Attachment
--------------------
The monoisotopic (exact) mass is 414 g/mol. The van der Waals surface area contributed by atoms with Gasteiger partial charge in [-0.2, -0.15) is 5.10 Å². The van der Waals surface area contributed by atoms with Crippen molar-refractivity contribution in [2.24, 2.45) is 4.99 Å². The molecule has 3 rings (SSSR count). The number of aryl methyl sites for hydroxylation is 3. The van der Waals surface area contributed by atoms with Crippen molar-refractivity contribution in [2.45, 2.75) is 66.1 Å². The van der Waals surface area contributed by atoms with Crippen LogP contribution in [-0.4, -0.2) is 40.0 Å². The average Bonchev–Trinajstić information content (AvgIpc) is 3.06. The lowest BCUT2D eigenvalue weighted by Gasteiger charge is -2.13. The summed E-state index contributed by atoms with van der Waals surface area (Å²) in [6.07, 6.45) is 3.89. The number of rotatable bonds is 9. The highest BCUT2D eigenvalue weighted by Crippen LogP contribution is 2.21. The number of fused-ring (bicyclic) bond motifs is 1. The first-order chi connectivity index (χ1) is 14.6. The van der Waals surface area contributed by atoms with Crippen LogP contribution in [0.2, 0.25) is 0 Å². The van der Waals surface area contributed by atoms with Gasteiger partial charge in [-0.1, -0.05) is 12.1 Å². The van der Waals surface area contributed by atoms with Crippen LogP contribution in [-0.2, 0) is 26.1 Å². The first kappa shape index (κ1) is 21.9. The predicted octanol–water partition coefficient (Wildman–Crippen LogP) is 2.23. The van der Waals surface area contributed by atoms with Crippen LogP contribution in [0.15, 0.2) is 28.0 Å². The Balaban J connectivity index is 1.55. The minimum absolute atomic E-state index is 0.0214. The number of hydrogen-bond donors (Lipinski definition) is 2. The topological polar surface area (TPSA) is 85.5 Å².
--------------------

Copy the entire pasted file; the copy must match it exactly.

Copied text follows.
The monoisotopic (exact) mass is 414 g/mol. The van der Waals surface area contributed by atoms with Gasteiger partial charge in [-0.2, -0.15) is 5.10 Å². The van der Waals surface area contributed by atoms with Crippen molar-refractivity contribution in [2.24, 2.45) is 4.99 Å². The molecule has 3 rings (SSSR count). The number of aryl methyl sites for hydroxylation is 3. The van der Waals surface area contributed by atoms with Crippen molar-refractivity contribution in [2.45, 2.75) is 66.1 Å². The van der Waals surface area contributed by atoms with Crippen LogP contribution in [-0.4, -0.2) is 40.0 Å². The average Bonchev–Trinajstić information content (AvgIpc) is 3.06. The lowest BCUT2D eigenvalue weighted by Gasteiger charge is -2.13. The summed E-state index contributed by atoms with van der Waals surface area (Å²) in [6.07, 6.45) is 3.89. The number of rotatable bonds is 9. The highest BCUT2D eigenvalue weighted by Crippen LogP contribution is 2.21. The number of fused-ring (bicyclic) bond motifs is 1. The first-order chi connectivity index (χ1) is 14.6. The van der Waals surface area contributed by atoms with Crippen LogP contribution in [0.2, 0.25) is 0 Å². The van der Waals surface area contributed by atoms with Gasteiger partial charge in [-0.1, -0.05) is 12.1 Å². The van der Waals surface area contributed by atoms with Crippen LogP contribution in [-0.2, 0) is 26.1 Å². The first kappa shape index (κ1) is 21.9. The predicted octanol–water partition coefficient (Wildman–Crippen LogP) is 2.23. The van der Waals surface area contributed by atoms with Crippen LogP contribution in [0.15, 0.2) is 28.0 Å². The Balaban J connectivity index is 1.55. The minimum absolute atomic E-state index is 0.0214. The number of hydrogen-bond donors (Lipinski definition) is 2. The topological polar surface area (TPSA) is 85.5 Å².